The focus of LEED is less hinged on performance and more on the overall picture. In the planning phase, a report called the durability inspection checklist establishes a list of criteria to ensure the durability of the build. For this report, I had to make an exhaustive list of all the wood going into the house. I’m talking about every single 2x4. And not just the quantity of wood but the exact length of each piece. Yes, I felt a bit ridiculous sitting in the office calculating the percentage of loss for each piece of lumber. I felt even more ridiculous when the delivery truck showed up and I had to painstakingly identify every pile of wood (to the patent displeasure of the carpenters who would ve been much happier with a big pile of twelve-footers to dig into without having to overthink). But there’s no doubt that once we were done and the container company provided us with a report of their triage, the results were plain to see. We’d created far less waste wood than any similarly-sized construction would have. To me the conclusion is clear. Yes, the thoroughness of the planning can sometimes seem over-the-top but it does result in savings, for the wallet and the planet and it’s also clear that if we hadn’t been seeking certification we never would have taken the extra pains.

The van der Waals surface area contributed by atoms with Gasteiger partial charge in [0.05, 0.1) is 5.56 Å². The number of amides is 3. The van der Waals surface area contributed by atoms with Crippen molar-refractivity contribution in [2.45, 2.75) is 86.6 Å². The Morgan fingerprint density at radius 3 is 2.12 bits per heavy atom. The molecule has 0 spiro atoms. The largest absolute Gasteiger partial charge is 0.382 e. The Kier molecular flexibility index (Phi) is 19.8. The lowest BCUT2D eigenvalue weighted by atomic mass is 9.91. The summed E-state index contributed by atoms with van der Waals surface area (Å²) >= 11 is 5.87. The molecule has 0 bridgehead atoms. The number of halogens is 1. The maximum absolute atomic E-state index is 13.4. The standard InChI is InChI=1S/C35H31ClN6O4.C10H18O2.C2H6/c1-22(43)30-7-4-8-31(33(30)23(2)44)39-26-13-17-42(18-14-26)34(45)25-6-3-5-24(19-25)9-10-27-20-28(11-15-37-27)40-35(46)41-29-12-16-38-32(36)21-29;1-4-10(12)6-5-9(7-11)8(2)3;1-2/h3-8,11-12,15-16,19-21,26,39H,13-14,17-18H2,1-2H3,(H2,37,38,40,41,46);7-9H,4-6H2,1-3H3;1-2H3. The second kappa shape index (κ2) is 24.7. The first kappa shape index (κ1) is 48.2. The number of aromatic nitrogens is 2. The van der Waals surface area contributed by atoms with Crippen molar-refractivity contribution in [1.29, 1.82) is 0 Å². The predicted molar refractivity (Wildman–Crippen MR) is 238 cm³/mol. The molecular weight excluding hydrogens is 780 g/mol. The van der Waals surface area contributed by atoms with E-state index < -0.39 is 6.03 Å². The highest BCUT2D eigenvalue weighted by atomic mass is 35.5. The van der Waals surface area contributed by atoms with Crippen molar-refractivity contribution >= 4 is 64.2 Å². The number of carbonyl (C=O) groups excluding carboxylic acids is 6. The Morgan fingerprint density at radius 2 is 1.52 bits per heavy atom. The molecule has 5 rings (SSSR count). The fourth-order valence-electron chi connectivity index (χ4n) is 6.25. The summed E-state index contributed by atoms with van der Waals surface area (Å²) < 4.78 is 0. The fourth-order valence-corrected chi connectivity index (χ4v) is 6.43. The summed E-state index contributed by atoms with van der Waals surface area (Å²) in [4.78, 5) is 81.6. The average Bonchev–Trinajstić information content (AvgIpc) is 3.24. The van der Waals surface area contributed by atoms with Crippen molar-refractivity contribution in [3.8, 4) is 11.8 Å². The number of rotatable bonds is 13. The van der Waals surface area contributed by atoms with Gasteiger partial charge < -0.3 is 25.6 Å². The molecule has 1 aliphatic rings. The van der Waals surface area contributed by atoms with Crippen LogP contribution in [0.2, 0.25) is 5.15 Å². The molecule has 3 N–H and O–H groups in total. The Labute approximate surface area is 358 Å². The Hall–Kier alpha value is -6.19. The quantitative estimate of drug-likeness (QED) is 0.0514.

Third party verification